I know that mulches are not traditionally used in vegetable gardens, but flossing, driving cars with decent gas mileage, and using Wikipedia to settle dinner-table debates are not traditional, either, and we find that stuff reasonable at this stage of human development.
When considering whether to mulch your vegetable garden, the great question to ask yourself is, do you want to be Sisyphus, or not?
Because you are inevitably serving up to nature a nice cozy rectangle of carbon and nitrogen that will get filled. And I don't care if you start with sterilized soil in a raised bed. Eventually, you will get weeds. And unless you are there to pluck them out every night, they will become overpowering.
My garden off the mulch
Here are a few interesting facts about weeds that I just learned from University of Cambridge botanist David Briggs:
- Weeds adapt quickly to all kinds of pressures, including the pressure of finding themselves in an immaculate botanical garden, staffed by many young gardeners with horticulture degrees. In such a situation, some of them flower earlier than they do in nature or in the gardens of the sloppy, hoping to set seed before anybody notices.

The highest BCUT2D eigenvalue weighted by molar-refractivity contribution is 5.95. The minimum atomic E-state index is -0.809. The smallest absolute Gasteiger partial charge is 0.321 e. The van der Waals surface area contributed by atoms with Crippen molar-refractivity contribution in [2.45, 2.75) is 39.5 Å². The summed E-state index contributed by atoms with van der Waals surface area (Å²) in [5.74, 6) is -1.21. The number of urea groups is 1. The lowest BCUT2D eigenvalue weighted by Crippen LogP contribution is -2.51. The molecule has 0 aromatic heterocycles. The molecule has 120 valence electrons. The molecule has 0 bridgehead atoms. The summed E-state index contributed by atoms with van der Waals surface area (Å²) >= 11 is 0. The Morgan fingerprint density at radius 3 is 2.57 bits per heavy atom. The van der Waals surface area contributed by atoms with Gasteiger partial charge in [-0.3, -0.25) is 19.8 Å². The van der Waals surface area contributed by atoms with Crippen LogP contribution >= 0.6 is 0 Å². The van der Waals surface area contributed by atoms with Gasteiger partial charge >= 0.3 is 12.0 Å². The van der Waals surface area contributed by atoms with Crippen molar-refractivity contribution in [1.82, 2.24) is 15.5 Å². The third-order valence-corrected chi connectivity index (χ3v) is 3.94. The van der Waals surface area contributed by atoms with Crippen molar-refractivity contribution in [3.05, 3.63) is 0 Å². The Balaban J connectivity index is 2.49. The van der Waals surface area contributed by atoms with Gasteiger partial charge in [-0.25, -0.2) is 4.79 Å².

- Many small-seeded weed species can be lulled into dormancy by even a shallow covering. In other words, they need light to germinate.
- However, many weeds of crop lands produce a lot of seed that is viable for a long time, leaving "seed banks" that persist in the soil…just waiting for some foolish gardener to bring out the rototiller and expose them to the sun.
- Seeds of some weeds can persist in the soil a hundred years.
- One experiment looked at a wheat field and found in 34,000 seeds in a single square meter.
So, as Susan Harris suggests, rake those fall leaves onto your vegetable beds. Or order a truckload of wood chips, or bury the place in spoiled hay. And don't clear it up in spring. All your crop seeds require to germinate is a shallow stripe of exposed soil made with the handle end of a shovel.